AFP Still Not Giving Up On Its Bizarre Claim That Twitpic Images Are Freely Licensed To Anyone
from the common-sense-ruling dept
Earlier this year, we wrote about an absolutely bizarre lawsuit, where the newswire AFP — a company who has claimed that merely linking to its stories is infringement — had sued a photographer whose photograph AFP had used without permission (and with a false credit). The story was so convoluted and filled with confusion that it was really quite amazing that anyone involved is still pushing forward with the case. The “short” version is that a photographer in Haiti when the earthquake happened earlier this year opened a Twitter and a Twitpic account soon after the earthquake, in order to show off some of the photographs he had taken. Another person copied those photos and pretended they were his (also on Twitpic) and offered to license them. The AFP saw the photos from the second person (who didn’t actually have the rights to them) and then posted them on its own stories, crediting the second guy.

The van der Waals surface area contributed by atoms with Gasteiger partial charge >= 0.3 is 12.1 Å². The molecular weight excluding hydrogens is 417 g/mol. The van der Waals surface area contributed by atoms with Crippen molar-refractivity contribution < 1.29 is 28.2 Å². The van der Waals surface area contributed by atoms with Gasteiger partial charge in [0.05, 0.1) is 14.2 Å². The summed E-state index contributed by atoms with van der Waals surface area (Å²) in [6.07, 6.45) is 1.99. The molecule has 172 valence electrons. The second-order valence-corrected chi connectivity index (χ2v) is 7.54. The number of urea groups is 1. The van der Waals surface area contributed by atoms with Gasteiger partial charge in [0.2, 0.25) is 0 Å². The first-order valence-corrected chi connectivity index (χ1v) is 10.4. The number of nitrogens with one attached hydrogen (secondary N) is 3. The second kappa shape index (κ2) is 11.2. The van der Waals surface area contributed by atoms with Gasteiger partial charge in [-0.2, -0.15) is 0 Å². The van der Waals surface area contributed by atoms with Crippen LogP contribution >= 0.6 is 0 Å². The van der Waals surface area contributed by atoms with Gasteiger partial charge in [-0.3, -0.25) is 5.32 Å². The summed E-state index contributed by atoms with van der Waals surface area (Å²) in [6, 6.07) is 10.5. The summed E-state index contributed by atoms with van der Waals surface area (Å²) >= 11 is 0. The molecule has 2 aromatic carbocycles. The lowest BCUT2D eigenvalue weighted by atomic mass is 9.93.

Soon after this, the actual photographer saw the photos and sent a cease & desist. The AFP then sued the actual photographer, claiming that it had not violated his copyrights. The AFP’s argument for this was so confused that it raised questions about whether or not the AFP even really understood what the company had done. First, it claimed that Twitter’s terms of service says the following:
You retain your rights to any Content you submit, post or display on or through the Services. By submitting, posting or displaying Content on or through the Services, you grant us a worldwide, non-exclusive, royalty-free license (with the right to sublicense) to use, copy, reproduce, process, adapt, modify, publish, transmit, display and distribute such Content in any and all media or distribution methods (now known or later developed).
I had kind of figured that after this rather massive set of mistakes was highlighted, AFP would realize its errors and back off from the lawsuit. No such luck apparently. Venkat Balasubramani has an update on the case, suggesting that the AFP is sticking by its totally illogical claims. What brought this on is that Twitter has apparently clarified its terms of service, to avoid this sort of situation (even though the original terms seemed pretty clear), but the AFP is still insisting that its tortured interpretation of the terms supports its position. It’s somewhat bizarre to see that no one involved in the lawsuit has realized just how insanely weak this position is. It seems like a huge waste of effort for an interpretation of terms of service that, if actually believed, would likely come back to haunt AFP.